4.6 To reduce cumulative glucocorticoid dose, the use of intravenous pulses methylprednisolone (total dose 500–2500 mg, depending on disease severity) is recommended, followed by oral prednisone (0.3–0.5 mg/kg/day) for up to 4 weeks, tapered to ≤7.5 mg/day by 3 to 6 months. 2b/C 9.48 (0.90)
4.7 In pure class V nephritis, MMF (target dose 2 to 3 g/day; or MPA at equivalent dose), 2a/B
in combination with pulse intravenous methylprednisolone (total dose 500–2500 mg, depending on disease severity) followed by oral prednisone (20 mg/day, tapered to ≤5 mg/day by 3 months) 2b/C 9.28 (0.96)
is recommended as initial treatment due to best efficacy/toxicity ratio.
4.8 Alternative options for class V nephritis include intravenous CY, 2b/B 9.28 (0.92)
or CNIs (especially TAC) in monotherapy 2b/B
or in combination with MMF/MPA, particularly in patients with nephrotic-range proteinuria. 1b/B
4.9 HCQ should be coadministered, 2a/B 9.28 (1.40)
at a dose not to exceed 5 mg/kg/day and adjusted for the GFR. 3b/C
Subsequent treatment
4.10 If improvement after initial treatment is achieved, subsequent immunosuppression is recommended with either MMF/MPA (dose: 1 to 2 g/day)—especially if it was used as initial treatment— 1a/A 9.80 (0.49)
or AZA (2 mg/kg/day)—preferred if pregnancy is contemplated—in combination with low-dose prednisone (2.5–5 mg/day) when needed to control disease activity. 1a/A
4.11 Gradual withdrawal of treatment (glucocorticoids first, then immunosuppressive drugs) can be attempted after at least 3 to 5 years therapy in complete clinical response. HCQ should be continued long-term. 2b/C 9.40 (0.75)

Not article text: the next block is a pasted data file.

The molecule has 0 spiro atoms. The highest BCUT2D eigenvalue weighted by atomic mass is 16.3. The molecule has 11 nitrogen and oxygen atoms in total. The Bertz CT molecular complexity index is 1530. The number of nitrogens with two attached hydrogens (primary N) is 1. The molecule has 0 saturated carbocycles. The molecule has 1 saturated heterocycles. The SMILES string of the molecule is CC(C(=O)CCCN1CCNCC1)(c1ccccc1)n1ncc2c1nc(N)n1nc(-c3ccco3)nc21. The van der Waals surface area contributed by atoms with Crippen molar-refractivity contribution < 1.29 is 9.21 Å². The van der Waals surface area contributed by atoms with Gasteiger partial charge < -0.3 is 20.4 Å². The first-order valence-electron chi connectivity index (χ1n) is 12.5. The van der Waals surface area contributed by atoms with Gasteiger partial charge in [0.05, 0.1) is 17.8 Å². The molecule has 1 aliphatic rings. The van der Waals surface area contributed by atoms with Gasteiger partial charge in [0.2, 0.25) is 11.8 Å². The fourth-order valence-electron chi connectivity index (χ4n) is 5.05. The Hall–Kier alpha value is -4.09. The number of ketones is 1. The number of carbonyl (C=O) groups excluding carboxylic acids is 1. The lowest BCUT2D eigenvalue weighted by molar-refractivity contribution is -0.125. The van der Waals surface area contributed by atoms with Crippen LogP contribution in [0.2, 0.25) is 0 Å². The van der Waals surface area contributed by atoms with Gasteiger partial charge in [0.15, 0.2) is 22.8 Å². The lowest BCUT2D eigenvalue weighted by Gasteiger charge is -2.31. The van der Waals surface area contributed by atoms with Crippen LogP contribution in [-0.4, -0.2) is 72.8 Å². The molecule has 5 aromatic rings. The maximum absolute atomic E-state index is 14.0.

4.12 Continuation, switching to or addition of CNIs (especially TAC) can be considered in pure class V nephritis at the lowest effective dose and after considering nephrotoxicity risks. 2b/B 9.28 (1.15)
Non-responding/refractory disease
4.13 In case of failure to achieve the treatment goals, thorough evaluation of the possible causes is recommended, including assessment of adherence to treatment and therapeutic drug monitoring. 5/D 9.84 (0.46)
4.14 For active non-responding/refractory disease, treatment may be switched to one of the alternative initial therapies mentioned above, 2b/B–C 9.64 (0.62)
or RTX (1000 mg on days 0 and 14) may be given. 2b/C
5. Adjunct treatment
5.1 Angiotensin-converting enzyme inhibitors or angiotensin receptor blockers are recommended for all patients with UPCR >500 mg/g or arterial hypertension. 5/D 9.84 (0.37)
5.2 Statins are recommended on the basis of lipid levels and estimated 10-year cardiovascular disease risk using the Systematic Coronary Risk Evaluation or other validated tools. 5/D 9.52 (0.75)
5.3 Bone protection (calcium/vitamin D supplementation and/or antiresorptive agents) and immunizations with non-live vaccines may reduce treatment-related and disease-related comorbidities and are recommended. 5/D 9.68 (0.61)
5.4 If aPL (defined as in the international consensus statement for definite antiphospholipid syndrome classification criteria) are positive, and based on aPL profile, acetyl-salicylic acid (80–100 mg/day) may be used after balancing benefits and bleeding risk. 2a/C 9.28 (1.25)
5.5 Anticoagulant treatment should be considered in cases of nephrotic syndrome with serum albumin <20 g/L. 5/D 9.76 (0.43)
5.6 Belimumab may be considered as add-on treatment, to facilitate glucocorticoid sparing, control extra-renal lupus activity and decrease the risk for extra-renal flares. 2a/C 8.48 (1.92)
6. Monitoring and prognosis of LN
6.1 Visits should be scheduled every 2–4 weeks during the first 2–4 months after diagnosis or flare, and subsequently, according to response to treatment. Monitoring for renal, extra-renal disease activity and comorbidities is lifelong. 5/D 9.40 (0.69)